Nowadays, I can rarely make it through a worship service without tears. Sometimes it’s the songs, sometimes the sermon, possibly communion or often the quiet meditation time at the end. It has become necessary for me to go to church with Kleenex tissue packets in my bag!
Before you all rush me to the psychiatrist for some meds, let’s consider: is there a proper place for tears in worship?
In Luke 7, when Simon the Pharisee invited Jesus to eat at his house, a sinful woman brought her alabaster jar and worshiped Jesus.
44 Then turning toward the woman he said to Simon, “Do you see this woman? I entered your house; you gave me no water for my feet, but she has wet my feet with her tears and wiped them with her hair. 45 You gave me no kiss, but from the time I came in she has not ceased to kiss my feet. 46 You did not anoint my head with oil, but she has anointed my feet with ointment. 47 Therefore I tell you, her sins, which are many, are forgiven—for she loved much. But he who is forgiven little, loves little.”
The woman’s tears surely fall in recognition of her sin. It is right and appropriate to feel sorrow for our sins. But the kisses and precious perfume poured out on His feet are not the depressed acts of a woman with no hope. No! They are the bitter-sweet worship of a woman who understands her sinfulness and who places all her faith and trust in her Savior, the One who can cleanse and heal her soul.
50 And he said to the woman, “Your faith has saved you; go in peace.”
There are perhaps tears that have no place in worship. Tears shed to draw attention to myself. Or tears born of doubt and bitterness.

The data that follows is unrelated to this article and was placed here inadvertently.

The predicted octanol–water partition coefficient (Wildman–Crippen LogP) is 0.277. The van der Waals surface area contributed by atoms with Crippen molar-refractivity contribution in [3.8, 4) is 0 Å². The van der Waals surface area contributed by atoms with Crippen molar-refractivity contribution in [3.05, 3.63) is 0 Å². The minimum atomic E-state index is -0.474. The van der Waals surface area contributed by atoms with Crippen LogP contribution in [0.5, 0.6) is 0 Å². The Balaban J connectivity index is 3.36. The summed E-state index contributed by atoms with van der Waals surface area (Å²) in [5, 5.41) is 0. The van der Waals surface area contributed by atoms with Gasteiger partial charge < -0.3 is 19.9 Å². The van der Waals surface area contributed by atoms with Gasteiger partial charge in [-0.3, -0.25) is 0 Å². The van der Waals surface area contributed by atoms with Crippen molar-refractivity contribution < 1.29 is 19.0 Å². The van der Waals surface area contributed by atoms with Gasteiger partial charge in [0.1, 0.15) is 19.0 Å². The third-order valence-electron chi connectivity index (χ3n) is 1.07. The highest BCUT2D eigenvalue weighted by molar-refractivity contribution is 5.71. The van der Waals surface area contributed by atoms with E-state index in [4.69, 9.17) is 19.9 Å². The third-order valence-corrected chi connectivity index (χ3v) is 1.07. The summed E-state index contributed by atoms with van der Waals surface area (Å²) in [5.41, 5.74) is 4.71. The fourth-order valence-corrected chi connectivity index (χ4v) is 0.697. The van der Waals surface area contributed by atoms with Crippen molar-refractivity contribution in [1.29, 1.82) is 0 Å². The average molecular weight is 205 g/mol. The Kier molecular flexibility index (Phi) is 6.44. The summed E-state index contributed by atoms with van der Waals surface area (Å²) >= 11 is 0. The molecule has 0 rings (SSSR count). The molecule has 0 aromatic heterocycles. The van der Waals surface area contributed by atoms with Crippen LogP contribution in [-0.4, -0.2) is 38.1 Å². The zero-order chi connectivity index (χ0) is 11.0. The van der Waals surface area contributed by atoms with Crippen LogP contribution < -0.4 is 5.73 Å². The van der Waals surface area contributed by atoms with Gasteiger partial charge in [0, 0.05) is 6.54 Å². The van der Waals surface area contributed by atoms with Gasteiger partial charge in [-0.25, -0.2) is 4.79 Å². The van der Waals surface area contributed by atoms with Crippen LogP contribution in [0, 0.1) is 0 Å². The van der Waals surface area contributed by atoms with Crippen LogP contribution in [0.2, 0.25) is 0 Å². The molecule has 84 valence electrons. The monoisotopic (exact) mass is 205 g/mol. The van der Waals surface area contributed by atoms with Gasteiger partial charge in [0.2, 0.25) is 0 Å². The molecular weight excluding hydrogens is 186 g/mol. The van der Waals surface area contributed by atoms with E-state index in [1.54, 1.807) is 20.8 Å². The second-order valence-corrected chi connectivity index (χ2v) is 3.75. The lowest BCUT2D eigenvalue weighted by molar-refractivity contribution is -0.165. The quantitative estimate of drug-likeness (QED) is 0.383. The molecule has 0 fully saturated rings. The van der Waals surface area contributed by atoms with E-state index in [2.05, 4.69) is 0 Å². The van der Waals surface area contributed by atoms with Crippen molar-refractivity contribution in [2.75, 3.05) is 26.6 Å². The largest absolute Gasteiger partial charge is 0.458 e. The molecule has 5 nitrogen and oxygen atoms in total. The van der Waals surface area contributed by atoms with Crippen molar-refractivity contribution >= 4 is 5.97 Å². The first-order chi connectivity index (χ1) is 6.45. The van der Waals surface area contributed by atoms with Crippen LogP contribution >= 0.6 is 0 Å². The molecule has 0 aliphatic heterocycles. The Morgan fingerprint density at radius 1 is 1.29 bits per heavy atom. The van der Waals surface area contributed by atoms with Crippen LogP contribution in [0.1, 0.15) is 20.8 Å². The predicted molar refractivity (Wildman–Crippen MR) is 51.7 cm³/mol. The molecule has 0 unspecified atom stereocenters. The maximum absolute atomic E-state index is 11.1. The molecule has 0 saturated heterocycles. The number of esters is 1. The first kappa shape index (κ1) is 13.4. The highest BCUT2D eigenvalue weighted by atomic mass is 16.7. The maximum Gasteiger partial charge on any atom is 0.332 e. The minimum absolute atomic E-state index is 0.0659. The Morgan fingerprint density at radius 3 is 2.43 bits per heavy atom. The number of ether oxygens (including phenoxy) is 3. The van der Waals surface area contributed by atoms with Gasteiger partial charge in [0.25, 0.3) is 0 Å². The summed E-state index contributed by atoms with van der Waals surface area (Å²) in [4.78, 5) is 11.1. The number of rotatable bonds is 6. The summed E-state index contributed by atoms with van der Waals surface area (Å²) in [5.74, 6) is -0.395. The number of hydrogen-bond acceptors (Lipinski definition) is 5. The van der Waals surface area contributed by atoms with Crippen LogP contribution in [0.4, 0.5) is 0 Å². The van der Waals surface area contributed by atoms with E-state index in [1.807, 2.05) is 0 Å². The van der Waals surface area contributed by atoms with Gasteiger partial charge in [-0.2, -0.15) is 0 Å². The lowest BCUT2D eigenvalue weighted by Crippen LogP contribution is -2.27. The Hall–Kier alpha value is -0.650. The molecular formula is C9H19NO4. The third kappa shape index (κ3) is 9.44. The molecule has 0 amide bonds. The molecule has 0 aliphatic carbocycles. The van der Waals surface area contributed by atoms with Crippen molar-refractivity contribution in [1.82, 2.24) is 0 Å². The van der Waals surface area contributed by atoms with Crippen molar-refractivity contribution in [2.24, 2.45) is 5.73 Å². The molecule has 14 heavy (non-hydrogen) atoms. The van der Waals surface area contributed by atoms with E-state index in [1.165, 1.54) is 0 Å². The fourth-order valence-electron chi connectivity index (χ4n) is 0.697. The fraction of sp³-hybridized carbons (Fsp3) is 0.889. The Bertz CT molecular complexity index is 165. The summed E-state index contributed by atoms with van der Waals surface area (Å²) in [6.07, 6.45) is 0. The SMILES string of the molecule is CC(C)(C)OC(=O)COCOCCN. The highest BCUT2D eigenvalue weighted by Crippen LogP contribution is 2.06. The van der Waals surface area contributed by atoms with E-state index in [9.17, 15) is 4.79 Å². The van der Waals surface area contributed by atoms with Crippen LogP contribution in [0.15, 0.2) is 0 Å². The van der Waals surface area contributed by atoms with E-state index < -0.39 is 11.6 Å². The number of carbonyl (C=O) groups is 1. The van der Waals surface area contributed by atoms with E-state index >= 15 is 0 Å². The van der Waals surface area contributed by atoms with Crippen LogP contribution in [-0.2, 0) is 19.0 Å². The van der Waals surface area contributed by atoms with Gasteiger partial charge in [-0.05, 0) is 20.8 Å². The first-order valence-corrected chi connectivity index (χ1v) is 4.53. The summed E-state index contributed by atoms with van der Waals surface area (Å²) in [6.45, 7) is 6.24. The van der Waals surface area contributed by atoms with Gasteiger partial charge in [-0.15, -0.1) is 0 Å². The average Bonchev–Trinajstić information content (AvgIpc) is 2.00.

But some tears are worship.Tears born of love for my Savior. Tears that show sorrow for sin and simultaneously deep appreciation for the person and work of Jesus Christ.
Jesus Himself wept. Over Lazarus (John 11) and over Jerusalem (Luke 19).
From Hebrews 5:7
In the days of his flesh, Jesus offered up prayers and supplications, with loud cries and tears, to him who was able to save him from death, and he was heard because of his reverence.
Such a fascinating verse. Surely the weeping of Jesus acknowledged suffering, but could never have been in despair. He trusted God completely, obeying even to His death. These prayers, offered with tears, were heard because of his reverence. Some bibles translate “reverence” as piety or fear of God.
When our tears spring from a healthy reverence and fear of God, God hears. May I never be guilty of manufacturing tears for show. But if tears arise out of my recognition of my sin and my joy and delight in the mercy and grace of Jesus, may my wet worship continue.